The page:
The terms training culture and learning culture appear similar on the surface, but they both mean very different things in the modern workplace. What are the differences, why are they important, and what are the benefits of a learning culture over a training culture?
In answering these questions, it is first important to look at the current training and development landscape that exists in many organisations.
The Need for Change
Upskilling your workforce has never been more important. To remain competitive in the market and relevant to your customers, you need to upskill your team at a pace that is aligned with digital and business transformation.
Achieving this rate of upskilling is becoming increasingly difficult with traditional training strategies, even if those strategies utilise technologies like e-learning. Instead, you need a different approach, where you transition from an organisation with a training culture to one with a learning culture.
The Difference Between a Training Culture and Learning Culture
An organisation with a training culture is where the company takes the lead in staff training and development. It is the company that decides on the learning pathways of each employee. This inevitably means there are a limited number of pathways and employees are largely treated the same, regardless of individual goals, capabilities, or interests.
In organisations where there is a training culture, learning is typically instructor-led, centralised, and event-based. Learning is also often siloed, where individuals and teams hoard information and knowledge at the expense of others.
Measurements of success in a training culture typically centre around the delivery of training materials, i.e., the courses that are provided and the number of people who complete those courses.
A learning culture differs in every aspect.
Rather than being rigid, instructor-led, and centralised, a learning culture fosters a situation where individuals and teams take responsibility for their own learning, seeking out the skills and knowledge they need. This could be skills and knowledge needed immediately or where there is an anticipated future requirement. In this situation, the organisation and its instructors become facilitators of learning rather than dictators of learning.
Rather than being event-based, an organisation with a learning culture works on the basis that learning happens all the time. This could be through formal e-learning and instructor-led courses, but it could equally be on-the-job training, learning from mentors, and through experimentation, i.e., trial and error.
Where Knowledge is Shared
Rather than being protective of knowledge, information is widely shared in organisations with a learning culture. This includes sharing successes and failures across the organisation so that everyone can learn from them. The development of new skills is also embraced, encouraged, and facilitated.
Based on Outcomes
Rather than measuring success on the number of courses delivered and completed, an organisation with a learning culture measures success on outcomes, new skills acquired, learner satisfaction, and the achievement of strategic goals.
The Benefits of Moving to a Learning Culture
Transforming from a training culture to a learning culture will improve productivity as skill levels will improve. Skills development will also become more efficient and less costly, and employee satisfaction rates will improve.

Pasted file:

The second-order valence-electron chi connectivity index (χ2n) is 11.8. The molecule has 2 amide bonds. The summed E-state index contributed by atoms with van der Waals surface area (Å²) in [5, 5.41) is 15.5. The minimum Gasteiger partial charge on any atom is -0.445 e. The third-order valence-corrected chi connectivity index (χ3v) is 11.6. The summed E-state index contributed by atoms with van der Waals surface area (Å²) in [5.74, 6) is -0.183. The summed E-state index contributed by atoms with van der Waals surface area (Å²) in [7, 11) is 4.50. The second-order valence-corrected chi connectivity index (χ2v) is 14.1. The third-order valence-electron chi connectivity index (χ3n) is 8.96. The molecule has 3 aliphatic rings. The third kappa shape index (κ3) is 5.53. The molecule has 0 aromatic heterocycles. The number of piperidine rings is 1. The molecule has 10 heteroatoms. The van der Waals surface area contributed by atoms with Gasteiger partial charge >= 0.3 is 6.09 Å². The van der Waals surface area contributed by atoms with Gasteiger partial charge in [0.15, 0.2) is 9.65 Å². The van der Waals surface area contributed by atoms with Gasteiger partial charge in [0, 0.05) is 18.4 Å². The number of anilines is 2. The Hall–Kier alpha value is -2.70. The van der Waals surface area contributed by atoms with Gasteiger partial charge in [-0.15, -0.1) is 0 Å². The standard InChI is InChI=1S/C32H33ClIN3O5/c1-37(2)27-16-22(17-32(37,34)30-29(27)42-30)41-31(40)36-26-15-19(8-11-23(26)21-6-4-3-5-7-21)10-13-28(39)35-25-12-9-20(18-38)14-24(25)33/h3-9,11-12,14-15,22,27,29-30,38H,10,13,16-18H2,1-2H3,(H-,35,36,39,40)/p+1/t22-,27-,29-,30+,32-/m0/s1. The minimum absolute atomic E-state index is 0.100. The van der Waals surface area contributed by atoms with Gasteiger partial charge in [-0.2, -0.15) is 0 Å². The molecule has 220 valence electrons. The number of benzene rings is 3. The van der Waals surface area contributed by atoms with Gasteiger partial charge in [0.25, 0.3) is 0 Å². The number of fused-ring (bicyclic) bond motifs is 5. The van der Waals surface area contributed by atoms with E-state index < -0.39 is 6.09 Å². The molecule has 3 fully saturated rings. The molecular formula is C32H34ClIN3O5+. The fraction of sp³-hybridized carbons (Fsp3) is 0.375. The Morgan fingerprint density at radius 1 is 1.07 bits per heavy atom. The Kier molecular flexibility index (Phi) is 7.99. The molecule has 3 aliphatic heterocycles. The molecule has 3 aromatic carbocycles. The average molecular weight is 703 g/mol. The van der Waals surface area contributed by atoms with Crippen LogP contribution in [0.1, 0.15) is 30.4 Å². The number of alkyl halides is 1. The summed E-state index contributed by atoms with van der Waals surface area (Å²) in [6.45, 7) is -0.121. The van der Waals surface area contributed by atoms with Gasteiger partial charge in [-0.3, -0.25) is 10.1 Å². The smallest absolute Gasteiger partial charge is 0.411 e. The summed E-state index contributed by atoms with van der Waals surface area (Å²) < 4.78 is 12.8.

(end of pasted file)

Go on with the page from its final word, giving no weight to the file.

Innovation, core competencies (such as problem-solving, leadership, and communication), and talent retention can also be improved by transforming to a learning culture.
How to Successfully Transform from a Training Culture to a Learning Culture
There are three essential components that are required when transforming from a training culture to a learning culture:
- Change must come from the top
- The focus should be on learners
- Learning content should be available when it is needed
Change Starts at the Top
Cultural change has to come from the top of an organisation and transforming from a training culture to a learning culture is no different. Your senior leadership team needs to buy into all aspects of the approach, and they should champion the promotion of self-directed learning.
Focussed on Learners
To successfully transform to a learning culture, you should focus on learner needs. This means not restricting learning opportunities to those that have a direct benefit to the business within very narrow parameters.
It is better to help learners develop a wider range of skills – skills that interest them as well as those that will be beneficial to the business. Even if there isn’t a direct, narrowly focused reason for facilitating the learning, the business can still benefit.
Available When It’s Needed
You should also make learning content available to learners when they need it. Your employees are likely to be very familiar with this form of learning, as many people turn to Google or YouTube in the moment when they want to find out how to do something. Your organisation should harness this capability for self-directed learning by providing e-learning courses that learners can complete when they need them most.
Transforming to a Learning Culture Benefits Learners and Your Business
Most of the people in your organisation probably already engage in self-directed learning, even if it is on a small scale. You will find that when you start to build structures around this desire to learn that skills levels in your organisation will improve. Learners will also report higher levels of satisfaction with their learning experiences, and the business will benefit overall.